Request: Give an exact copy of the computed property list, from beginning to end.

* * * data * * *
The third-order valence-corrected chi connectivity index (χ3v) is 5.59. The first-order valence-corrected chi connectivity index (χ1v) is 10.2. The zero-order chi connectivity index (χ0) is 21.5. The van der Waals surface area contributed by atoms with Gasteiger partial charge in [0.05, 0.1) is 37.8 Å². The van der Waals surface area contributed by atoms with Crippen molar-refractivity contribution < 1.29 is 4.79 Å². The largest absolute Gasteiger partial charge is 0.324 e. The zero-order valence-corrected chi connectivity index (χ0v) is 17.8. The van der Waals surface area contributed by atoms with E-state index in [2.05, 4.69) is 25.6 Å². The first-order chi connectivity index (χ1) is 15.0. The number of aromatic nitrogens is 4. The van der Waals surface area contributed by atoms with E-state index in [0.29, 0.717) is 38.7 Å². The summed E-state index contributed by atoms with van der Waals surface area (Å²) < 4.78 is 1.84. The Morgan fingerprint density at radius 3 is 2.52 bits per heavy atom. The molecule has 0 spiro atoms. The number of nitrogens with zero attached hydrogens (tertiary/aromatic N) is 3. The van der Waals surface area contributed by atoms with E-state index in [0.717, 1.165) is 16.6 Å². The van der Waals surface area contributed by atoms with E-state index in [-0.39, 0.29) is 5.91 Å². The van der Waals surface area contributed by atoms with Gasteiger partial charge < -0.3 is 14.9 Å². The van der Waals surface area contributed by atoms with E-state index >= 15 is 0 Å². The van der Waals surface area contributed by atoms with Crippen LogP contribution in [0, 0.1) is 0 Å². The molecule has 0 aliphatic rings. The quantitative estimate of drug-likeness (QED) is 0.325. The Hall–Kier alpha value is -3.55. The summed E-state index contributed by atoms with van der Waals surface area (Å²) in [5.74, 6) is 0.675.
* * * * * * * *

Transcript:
The third-order valence-corrected chi connectivity index (χ3v) is 5.59. The first-order valence-corrected chi connectivity index (χ1v) is 10.2. The zero-order chi connectivity index (χ0) is 21.5. The van der Waals surface area contributed by atoms with Gasteiger partial charge in [0.05, 0.1) is 37.8 Å². The van der Waals surface area contributed by atoms with Crippen molar-refractivity contribution < 1.29 is 4.79 Å². The largest absolute Gasteiger partial charge is 0.324 e. The zero-order valence-corrected chi connectivity index (χ0v) is 17.8. The van der Waals surface area contributed by atoms with E-state index in [2.05, 4.69) is 25.6 Å². The first-order chi connectivity index (χ1) is 15.0. The number of aromatic nitrogens is 4. The van der Waals surface area contributed by atoms with E-state index in [0.29, 0.717) is 38.7 Å². The summed E-state index contributed by atoms with van der Waals surface area (Å²) < 4.78 is 1.84. The Morgan fingerprint density at radius 3 is 2.52 bits per heavy atom. The molecule has 0 spiro atoms. The number of nitrogens with zero attached hydrogens (tertiary/aromatic N) is 3. The van der Waals surface area contributed by atoms with E-state index in [0.717, 1.165) is 16.6 Å². The van der Waals surface area contributed by atoms with E-state index in [-0.39, 0.29) is 5.91 Å². The van der Waals surface area contributed by atoms with Gasteiger partial charge < -0.3 is 14.9 Å². The van der Waals surface area contributed by atoms with E-state index >= 15 is 0 Å². The van der Waals surface area contributed by atoms with Crippen LogP contribution in [0, 0.1) is 0 Å². The molecule has 0 aliphatic rings. The quantitative estimate of drug-likeness (QED) is 0.325. The Hall–Kier alpha value is -3.55. The summed E-state index contributed by atoms with van der Waals surface area (Å²) in [5.74, 6) is 0.675.